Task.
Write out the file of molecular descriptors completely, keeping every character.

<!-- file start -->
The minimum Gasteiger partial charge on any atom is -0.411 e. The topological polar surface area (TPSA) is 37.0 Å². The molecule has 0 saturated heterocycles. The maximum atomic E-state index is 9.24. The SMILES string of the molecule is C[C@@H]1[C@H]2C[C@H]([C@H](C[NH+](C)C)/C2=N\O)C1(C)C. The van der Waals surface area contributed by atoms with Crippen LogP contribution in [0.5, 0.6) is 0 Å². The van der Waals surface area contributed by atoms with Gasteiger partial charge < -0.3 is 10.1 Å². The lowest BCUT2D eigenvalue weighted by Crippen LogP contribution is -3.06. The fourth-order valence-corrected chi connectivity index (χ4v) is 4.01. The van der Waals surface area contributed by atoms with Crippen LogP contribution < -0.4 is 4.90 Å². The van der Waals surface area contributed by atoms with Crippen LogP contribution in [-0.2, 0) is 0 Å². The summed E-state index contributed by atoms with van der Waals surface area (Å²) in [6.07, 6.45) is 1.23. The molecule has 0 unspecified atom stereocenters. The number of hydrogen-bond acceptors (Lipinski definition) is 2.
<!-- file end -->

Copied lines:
The minimum Gasteiger partial charge on any atom is -0.411 e. The topological polar surface area (TPSA) is 37.0 Å². The molecule has 0 saturated heterocycles. The maximum atomic E-state index is 9.24. The SMILES string of the molecule is C[C@@H]1[C@H]2C[C@H]([C@H](C[NH+](C)C)/C2=N\O)C1(C)C. The van der Waals surface area contributed by atoms with Crippen LogP contribution in [0.5, 0.6) is 0 Å². The van der Waals surface area contributed by atoms with Gasteiger partial charge < -0.3 is 10.1 Å². The lowest BCUT2D eigenvalue weighted by Crippen LogP contribution is -3.06. The fourth-order valence-corrected chi connectivity index (χ4v) is 4.01. The van der Waals surface area contributed by atoms with Crippen LogP contribution < -0.4 is 4.90 Å². The van der Waals surface area contributed by atoms with Crippen LogP contribution in [-0.2, 0) is 0 Å². The summed E-state index contributed by atoms with van der Waals surface area (Å²) in [6.07, 6.45) is 1.23. The molecule has 0 unspecified atom stereocenters. The number of hydrogen-bond acceptors (Lipinski definition) is 2.